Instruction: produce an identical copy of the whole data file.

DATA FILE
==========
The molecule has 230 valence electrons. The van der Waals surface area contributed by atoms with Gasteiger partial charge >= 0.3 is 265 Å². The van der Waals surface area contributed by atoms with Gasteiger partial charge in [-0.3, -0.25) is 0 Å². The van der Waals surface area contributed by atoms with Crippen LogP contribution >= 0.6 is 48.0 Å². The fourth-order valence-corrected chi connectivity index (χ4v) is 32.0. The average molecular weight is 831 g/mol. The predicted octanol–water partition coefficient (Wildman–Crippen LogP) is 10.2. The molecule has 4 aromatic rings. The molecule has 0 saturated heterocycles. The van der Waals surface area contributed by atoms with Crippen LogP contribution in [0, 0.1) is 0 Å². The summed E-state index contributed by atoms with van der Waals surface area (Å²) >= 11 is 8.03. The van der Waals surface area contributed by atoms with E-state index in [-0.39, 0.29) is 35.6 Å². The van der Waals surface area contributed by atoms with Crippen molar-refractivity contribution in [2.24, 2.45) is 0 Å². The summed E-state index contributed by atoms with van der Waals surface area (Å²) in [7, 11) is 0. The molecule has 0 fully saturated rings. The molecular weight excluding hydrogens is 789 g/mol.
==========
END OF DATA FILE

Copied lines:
The molecule has 230 valence electrons. The van der Waals surface area contributed by atoms with Gasteiger partial charge >= 0.3 is 265 Å². The van der Waals surface area contributed by atoms with Gasteiger partial charge in [-0.3, -0.25) is 0 Å². The van der Waals surface area contributed by atoms with Crippen LogP contribution >= 0.6 is 48.0 Å². The fourth-order valence-corrected chi connectivity index (χ4v) is 32.0. The average molecular weight is 831 g/mol. The predicted octanol–water partition coefficient (Wildman–Crippen LogP) is 10.2. The molecule has 4 aromatic rings. The molecule has 0 saturated heterocycles. The van der Waals surface area contributed by atoms with Crippen LogP contribution in [0, 0.1) is 0 Å². The summed E-state index contributed by atoms with van der Waals surface area (Å²) >= 11 is 8.03. The van der Waals surface area contributed by atoms with E-state index in [-0.39, 0.29) is 35.6 Å². The van der Waals surface area contributed by atoms with Crippen molar-refractivity contribution in [2.24, 2.45) is 0 Å². The summed E-state index contributed by atoms with van der Waals surface area (Å²) in [7, 11) is 0. The molecule has 0 fully saturated rings. The molecular weight excluding hydrogens is 789 g/mol.